Using the method of the universal Turing machine, consider the Turing machine $S$ that on input $x$ simulates the computation of $T$ on $x$, and keeps track of the entire computation history. That is, $S$ writes down on the tape complete descriptions (tape contents, state, head position) of each successive step of the computation of $T$ on $x$. If eventually $S$ finds that $T$ accepts or rejects $x$, then $S$ should also accept or reject $x$.
This computation is reversible, since at any stage of the computation of $S$ on $x$, we can easily read off $x$ from the description of the first configuration, and so we know how $S$ started and therefore how we got to where we are.
Another way to do it would be the following: using a pairing function, regard the tape as two tapes, and then on input $x$, make a copy of $x$ on one of the tapes, and then with each step of simulated computation increment a counter on this tape (by adding one more $1$). This process leads to a reversible computation, since from any stage in the computation we can tell what the input was, and how many simulated steps have been performed. So we know where the computation came from.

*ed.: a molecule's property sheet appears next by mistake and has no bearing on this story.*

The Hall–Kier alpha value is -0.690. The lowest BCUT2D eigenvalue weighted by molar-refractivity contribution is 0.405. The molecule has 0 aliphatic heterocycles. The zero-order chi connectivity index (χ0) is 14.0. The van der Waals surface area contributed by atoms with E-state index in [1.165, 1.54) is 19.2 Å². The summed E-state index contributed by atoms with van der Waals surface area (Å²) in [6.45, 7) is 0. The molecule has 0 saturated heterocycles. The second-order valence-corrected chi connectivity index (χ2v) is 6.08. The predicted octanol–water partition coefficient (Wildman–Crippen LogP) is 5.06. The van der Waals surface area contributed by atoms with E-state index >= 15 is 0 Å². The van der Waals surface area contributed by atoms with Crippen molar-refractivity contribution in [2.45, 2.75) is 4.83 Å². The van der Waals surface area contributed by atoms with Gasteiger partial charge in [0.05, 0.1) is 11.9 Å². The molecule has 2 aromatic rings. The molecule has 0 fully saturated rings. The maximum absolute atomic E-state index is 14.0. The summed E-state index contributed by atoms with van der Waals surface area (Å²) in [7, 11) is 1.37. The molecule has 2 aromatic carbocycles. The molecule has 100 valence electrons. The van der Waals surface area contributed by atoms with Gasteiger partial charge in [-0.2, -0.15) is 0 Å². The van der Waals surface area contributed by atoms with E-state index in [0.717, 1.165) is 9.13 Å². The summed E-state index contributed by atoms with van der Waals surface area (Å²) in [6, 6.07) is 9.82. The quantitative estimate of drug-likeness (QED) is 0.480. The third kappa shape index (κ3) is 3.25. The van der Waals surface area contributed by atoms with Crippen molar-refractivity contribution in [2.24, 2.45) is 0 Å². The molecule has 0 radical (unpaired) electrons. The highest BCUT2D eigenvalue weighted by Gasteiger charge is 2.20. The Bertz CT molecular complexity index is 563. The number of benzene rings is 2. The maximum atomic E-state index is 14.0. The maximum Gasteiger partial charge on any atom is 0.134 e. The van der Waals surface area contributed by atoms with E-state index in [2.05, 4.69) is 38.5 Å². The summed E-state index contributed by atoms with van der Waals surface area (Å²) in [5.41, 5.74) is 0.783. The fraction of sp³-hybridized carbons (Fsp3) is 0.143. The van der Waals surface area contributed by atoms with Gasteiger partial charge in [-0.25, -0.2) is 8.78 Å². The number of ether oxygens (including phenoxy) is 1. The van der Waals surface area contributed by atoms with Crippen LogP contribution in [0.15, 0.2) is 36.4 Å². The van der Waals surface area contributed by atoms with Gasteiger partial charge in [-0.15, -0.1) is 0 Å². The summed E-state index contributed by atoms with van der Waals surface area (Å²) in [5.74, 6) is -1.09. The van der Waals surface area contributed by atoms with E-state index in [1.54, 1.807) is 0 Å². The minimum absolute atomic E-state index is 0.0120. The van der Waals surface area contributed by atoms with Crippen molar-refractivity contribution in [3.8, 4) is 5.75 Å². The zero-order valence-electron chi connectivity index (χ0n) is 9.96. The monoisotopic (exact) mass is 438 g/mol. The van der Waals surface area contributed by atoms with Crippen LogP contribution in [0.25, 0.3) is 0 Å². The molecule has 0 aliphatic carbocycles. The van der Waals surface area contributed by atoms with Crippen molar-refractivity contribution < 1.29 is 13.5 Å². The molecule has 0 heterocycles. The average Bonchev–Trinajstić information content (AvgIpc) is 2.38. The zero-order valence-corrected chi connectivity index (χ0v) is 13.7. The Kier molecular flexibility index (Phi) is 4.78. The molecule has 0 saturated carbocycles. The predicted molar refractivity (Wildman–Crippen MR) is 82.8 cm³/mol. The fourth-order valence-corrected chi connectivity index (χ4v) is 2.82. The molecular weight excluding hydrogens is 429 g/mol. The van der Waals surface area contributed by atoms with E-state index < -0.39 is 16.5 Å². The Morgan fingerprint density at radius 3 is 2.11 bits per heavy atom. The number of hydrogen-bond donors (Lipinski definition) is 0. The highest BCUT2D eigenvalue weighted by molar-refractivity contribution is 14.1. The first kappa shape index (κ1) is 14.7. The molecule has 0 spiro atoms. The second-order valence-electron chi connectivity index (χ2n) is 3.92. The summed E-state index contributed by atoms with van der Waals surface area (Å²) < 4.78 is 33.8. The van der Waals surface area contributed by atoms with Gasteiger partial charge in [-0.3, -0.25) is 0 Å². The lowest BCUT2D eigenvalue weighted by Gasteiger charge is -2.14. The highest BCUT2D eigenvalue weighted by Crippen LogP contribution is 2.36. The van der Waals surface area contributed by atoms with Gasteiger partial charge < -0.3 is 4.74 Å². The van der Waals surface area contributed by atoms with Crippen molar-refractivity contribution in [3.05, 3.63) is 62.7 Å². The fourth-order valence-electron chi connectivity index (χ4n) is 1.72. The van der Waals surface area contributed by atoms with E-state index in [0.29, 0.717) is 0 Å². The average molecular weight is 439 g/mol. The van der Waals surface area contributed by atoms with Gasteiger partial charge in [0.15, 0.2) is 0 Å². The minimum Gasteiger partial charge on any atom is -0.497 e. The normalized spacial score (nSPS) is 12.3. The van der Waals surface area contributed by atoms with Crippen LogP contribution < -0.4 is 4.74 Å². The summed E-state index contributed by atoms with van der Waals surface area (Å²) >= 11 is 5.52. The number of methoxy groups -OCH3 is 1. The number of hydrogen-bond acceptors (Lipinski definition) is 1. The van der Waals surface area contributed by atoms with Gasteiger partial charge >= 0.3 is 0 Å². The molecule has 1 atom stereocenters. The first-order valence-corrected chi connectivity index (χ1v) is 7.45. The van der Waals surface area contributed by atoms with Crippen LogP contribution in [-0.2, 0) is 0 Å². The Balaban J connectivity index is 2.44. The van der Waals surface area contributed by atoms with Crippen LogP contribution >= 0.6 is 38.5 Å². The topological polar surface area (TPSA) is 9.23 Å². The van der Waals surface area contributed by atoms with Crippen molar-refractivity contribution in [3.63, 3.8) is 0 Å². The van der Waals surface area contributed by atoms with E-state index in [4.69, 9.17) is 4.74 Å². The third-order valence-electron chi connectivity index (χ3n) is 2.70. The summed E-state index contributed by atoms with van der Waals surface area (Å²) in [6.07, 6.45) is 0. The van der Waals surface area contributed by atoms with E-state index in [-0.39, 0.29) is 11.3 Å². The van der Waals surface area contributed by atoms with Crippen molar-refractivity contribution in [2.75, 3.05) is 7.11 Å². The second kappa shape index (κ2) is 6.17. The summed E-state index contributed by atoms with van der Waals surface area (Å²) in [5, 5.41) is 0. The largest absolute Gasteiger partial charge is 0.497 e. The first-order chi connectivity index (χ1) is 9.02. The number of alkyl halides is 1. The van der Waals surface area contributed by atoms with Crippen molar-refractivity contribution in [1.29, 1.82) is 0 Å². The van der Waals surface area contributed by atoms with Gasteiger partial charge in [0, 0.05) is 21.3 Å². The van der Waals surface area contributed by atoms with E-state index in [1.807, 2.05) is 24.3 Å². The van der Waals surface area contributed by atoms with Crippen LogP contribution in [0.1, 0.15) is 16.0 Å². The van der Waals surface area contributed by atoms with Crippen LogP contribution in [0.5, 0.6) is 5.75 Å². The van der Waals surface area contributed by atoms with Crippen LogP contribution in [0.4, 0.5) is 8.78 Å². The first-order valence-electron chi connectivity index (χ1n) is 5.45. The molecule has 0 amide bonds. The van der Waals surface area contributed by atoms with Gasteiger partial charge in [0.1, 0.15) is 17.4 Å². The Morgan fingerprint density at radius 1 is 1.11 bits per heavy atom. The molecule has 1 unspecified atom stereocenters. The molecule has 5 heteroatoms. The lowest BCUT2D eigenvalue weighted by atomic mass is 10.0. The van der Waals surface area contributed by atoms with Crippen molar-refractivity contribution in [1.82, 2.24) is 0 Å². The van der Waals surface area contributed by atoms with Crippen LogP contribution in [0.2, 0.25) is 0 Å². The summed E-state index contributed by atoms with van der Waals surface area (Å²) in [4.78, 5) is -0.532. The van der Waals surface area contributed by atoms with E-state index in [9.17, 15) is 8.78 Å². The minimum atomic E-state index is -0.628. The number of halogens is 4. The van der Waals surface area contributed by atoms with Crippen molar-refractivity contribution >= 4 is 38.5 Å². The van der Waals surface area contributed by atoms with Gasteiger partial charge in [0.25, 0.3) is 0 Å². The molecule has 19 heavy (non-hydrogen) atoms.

These computation are reversible in the weaker sense that they can be reversed from the configurations that actually arise in computation, whereas your definition seems to require reversibility on all possible finite confgurations, even if these would not arise during an actual computation. Is that really what you want?